Visieu, Morestel and Belley

Visieu, Morestel and Belley

We left our comfortable, icy pitch in Villeneuve with just a little touch of difficulty, needing the helping traction of the matting again to escape fully.  The roads were beautifully clear outside the site and onwards, so we drove north, passing again through the village of Monetier-les-Bains and out over the Col du Lautaret in the direction of Grenoble.

col-du-lautaret-tunnels

The pass over the mountains was empty of traffic, with us again missing the main ski area transition day by 24 hours, and the views at every turn simply spectacular.  We wove through a deep valley with tall, snow-covered slopes and glacial lakes on each side, passing through pretty but robust villages perched on the slopes, such as at La Grave.  We had been reticent about this route should the weather be poor or the roads icy, but the sun was bursting out of a deep blue sky and it was as perfect a journey out of the Alps as it could be.

col-du-lautaret-la-grave-village

But after a peaceful week of skiing with no driving, and an enthralling mountain descent, we really didn’t enjoy the sudden crowds and heavy traffic on the outskirts of Grenoble, finding it hard to readjust to being surrounded by busy, impatient, reckless drivers.  We tried to stop in two different supermarkets in Grenoble but were denied in the first by lack of space, then by unnecessary height restriction barriers on the second.  So we pushed on, back out into the countryside and away from throngs of people, to a much more appealing third option, a large Super U on the outskirts of the town of Apprieu.  Here we rested a few hours, restocked our fridge and cupboards at our leisure and laundered our clothes after our week of skiing.

visieu-tourist-office

We stayed out in the rural rolling countryside, with it looking much like it could be the home counties of England.  The only exception was the distinctive style of the housing, with their decorative patterns in the roof tiling and steep, mansard roofs adding an aristocratic grandeur to the view.  We drove on, deeper into rural idyll, arriving mid-afternoon in the small village of Visieu.

visieu-aire-at-waterwheel

We spent the night in a quiet aire next to a waterwheel from an old flour mill, that every four or five minutes would explode into life and spin with a large grinding splash when the weight of the water built up enough to move it.  We initially thought the sudden noise of it, so close to us, would keep us from sleeping, but we were obviously weary and it proved to be more soothing than distracting.

visieu-waterwheel

We walked the short distance into town, taking in the closed Tourist Office, the church, the Mairie and several quaint shops – the usual suspects in a small French village.  There was one unusual element though – there were several unplugged fridges positioned around the town, filled with books for borrowing or swapping at your leisure.  The smaller freezer compartments, usually at low level, had children’s books inside.  A novel idea, indeed.

visieu-fridge-library

Morestel

On a whim as we passed through the village of Morestel, we pulled over into a generous parking area and decided to visit the local tourist office.  They were so helpful with suggestions of local cycle routes and maps that we changed our plans.  As it turned out, Morestel, self-identifying and promoted as the cité des peintres, was a very pretty and interesting place.  Striking, almost white local stone had been used for the buildings, walls and pavements around the old centre.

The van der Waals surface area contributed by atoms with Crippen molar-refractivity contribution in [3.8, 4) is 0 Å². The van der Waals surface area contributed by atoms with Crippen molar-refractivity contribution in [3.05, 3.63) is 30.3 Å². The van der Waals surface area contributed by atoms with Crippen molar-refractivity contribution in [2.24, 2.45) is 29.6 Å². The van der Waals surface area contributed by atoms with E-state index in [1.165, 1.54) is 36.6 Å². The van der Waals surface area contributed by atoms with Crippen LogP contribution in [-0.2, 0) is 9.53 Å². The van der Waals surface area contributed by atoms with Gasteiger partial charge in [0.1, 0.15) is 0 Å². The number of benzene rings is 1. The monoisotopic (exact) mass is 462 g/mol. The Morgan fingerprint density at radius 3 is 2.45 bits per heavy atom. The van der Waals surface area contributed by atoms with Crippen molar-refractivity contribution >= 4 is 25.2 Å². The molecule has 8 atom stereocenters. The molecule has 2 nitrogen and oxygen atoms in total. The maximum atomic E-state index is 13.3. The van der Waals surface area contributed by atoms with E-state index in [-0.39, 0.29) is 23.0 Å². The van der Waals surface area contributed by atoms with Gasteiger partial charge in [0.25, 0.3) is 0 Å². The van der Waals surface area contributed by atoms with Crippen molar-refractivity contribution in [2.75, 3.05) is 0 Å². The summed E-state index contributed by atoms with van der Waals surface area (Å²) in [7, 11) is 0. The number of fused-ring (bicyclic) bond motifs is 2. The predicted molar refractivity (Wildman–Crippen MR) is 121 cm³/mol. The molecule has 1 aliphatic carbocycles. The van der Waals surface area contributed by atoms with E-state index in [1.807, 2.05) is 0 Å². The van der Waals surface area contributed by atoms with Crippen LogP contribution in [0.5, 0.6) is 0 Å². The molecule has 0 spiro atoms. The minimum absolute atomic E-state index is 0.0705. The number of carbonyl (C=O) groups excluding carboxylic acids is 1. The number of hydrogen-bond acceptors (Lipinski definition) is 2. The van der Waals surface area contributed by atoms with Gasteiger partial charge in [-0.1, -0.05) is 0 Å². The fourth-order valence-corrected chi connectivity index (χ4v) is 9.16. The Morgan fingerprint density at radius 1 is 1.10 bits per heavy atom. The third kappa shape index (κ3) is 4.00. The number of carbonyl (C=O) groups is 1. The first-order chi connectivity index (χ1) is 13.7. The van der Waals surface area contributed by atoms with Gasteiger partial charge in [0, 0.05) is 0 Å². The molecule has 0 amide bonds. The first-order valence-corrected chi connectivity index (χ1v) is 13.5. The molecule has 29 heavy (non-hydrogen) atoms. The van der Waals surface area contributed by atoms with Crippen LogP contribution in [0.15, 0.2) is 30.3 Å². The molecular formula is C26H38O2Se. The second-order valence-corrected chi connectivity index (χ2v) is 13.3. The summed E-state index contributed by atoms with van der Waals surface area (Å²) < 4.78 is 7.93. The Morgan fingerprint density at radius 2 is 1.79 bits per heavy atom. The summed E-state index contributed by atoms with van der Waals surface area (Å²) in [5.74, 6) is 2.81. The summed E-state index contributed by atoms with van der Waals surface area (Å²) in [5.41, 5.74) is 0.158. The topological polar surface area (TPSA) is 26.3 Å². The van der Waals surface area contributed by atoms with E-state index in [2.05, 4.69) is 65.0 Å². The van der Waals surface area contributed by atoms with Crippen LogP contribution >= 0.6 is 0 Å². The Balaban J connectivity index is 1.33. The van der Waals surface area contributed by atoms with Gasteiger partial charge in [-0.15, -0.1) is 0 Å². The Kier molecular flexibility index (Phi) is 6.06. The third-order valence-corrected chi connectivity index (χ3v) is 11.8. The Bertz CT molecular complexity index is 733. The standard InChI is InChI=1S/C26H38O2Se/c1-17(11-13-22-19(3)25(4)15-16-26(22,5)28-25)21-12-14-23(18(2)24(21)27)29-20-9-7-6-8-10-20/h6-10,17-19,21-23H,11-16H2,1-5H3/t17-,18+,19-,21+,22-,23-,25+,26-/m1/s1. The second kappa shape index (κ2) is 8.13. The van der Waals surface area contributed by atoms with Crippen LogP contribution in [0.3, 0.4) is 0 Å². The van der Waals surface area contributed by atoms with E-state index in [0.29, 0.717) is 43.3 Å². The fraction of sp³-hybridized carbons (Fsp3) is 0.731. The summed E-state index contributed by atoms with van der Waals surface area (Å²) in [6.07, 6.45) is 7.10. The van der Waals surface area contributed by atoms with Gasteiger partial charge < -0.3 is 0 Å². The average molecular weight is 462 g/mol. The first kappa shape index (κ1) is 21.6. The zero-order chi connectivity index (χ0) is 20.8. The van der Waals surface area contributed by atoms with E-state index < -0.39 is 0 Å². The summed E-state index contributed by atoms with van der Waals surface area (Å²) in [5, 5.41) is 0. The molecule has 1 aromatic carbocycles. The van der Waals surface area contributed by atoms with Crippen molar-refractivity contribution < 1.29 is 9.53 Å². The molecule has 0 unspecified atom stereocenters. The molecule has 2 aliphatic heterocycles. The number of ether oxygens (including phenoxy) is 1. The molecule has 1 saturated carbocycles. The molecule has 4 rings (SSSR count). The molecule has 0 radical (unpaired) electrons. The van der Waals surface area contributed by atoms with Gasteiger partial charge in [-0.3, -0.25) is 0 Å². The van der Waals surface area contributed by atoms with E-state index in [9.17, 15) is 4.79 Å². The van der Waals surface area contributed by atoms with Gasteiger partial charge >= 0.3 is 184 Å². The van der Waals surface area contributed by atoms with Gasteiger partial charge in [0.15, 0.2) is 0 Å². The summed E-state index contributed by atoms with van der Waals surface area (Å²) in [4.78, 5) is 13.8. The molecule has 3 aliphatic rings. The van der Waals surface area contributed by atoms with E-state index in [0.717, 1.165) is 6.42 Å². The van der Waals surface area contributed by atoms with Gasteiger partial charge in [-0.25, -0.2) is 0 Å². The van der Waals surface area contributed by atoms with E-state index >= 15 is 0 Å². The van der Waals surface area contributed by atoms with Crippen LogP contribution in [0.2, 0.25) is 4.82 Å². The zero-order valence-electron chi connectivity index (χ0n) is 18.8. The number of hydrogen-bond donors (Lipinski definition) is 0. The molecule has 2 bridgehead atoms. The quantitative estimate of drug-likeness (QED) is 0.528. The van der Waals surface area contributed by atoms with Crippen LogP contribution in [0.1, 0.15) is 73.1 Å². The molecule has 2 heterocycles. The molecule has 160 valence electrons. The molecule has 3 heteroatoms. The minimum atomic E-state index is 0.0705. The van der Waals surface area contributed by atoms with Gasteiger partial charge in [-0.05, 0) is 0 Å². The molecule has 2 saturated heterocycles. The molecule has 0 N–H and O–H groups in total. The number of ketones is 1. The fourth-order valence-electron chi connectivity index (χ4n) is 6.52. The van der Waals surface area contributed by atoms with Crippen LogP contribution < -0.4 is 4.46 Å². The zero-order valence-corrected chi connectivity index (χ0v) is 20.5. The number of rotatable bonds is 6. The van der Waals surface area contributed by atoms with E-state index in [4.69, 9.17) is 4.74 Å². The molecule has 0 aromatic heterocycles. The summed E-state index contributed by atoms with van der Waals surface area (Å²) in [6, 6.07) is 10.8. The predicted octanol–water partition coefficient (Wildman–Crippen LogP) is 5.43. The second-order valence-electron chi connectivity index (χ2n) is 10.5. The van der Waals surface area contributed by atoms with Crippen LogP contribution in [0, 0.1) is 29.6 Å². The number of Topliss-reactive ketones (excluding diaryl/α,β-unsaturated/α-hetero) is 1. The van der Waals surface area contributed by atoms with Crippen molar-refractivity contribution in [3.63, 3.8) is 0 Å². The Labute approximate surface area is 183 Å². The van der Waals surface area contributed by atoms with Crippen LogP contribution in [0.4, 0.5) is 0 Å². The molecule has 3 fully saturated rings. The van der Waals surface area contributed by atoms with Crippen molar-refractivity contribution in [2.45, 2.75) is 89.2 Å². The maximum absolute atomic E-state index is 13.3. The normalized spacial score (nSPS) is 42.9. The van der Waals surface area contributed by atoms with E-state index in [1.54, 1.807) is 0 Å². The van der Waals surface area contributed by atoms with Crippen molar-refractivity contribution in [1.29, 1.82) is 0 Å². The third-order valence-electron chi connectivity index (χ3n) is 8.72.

morestel-mairie-square

Many renowned impressionist artists, such as François-Auguste Ravier, had been in residence in the town, and their homes were now utilised as museums or galleries.  The muted colour of the pale, pastel stone provided a beautiful, consistent backdrop as we walked slowly around, stopping in each square in turn, enjoying the tidy buildings with their classic heritage-coloured shutters.  We could have so easily missed this town and been none the wiser by simply driving on through, but were very glad to have stopped, albeit briefly.

morestel-church

Belley

The town of Belley was not initially on our radar at all until our stop in Morestel, but then became our focus after learning of several circular Voie Verte cycle routes in the area.  There was a free aire in a small mixed parking site adjacent to a rugby playing field, with matches in full flow when we arrived.  We parked up and walked the short distance into the centre, where we looked around the Mairie and tourist office, then had ourselves a thoroughly lazy afternoon relaxing in and around Benny, planning our next few days.

belley-pause-on-canal

belley-reflection

The following morning we undertook a long canal-side cycle, around 55km, on off-road gravelled or tarmacced paths for most of the way, to the small village of Glandieu.  The canal water was a deep, metallic turquoise, glacial and heavy with minerals.  Glandieu seemed to now have based its existence on the tourism attracted by its large, pretty waterfall, and it was here we sat and enjoyed our lunch in a small patch of sun, as we watched the falls gurgle.

belley-n-at-waterfall

belley-a-at-waterfall

Rather than retrace our route along the canal, we returned over the hills behind the town, via the small townships of Prémeyzel and Arbignieu.  We had the only climb of the day, short and sharp, to reach the first village, then a long, shallow but sweeping descent to bring us all the way back to Belley.  The weather held off, staying cold yet clear and sunny, although there were strong progress-slowing winds at times, a sign of things to come.

belley-n-cycling

belley-canal-cycle

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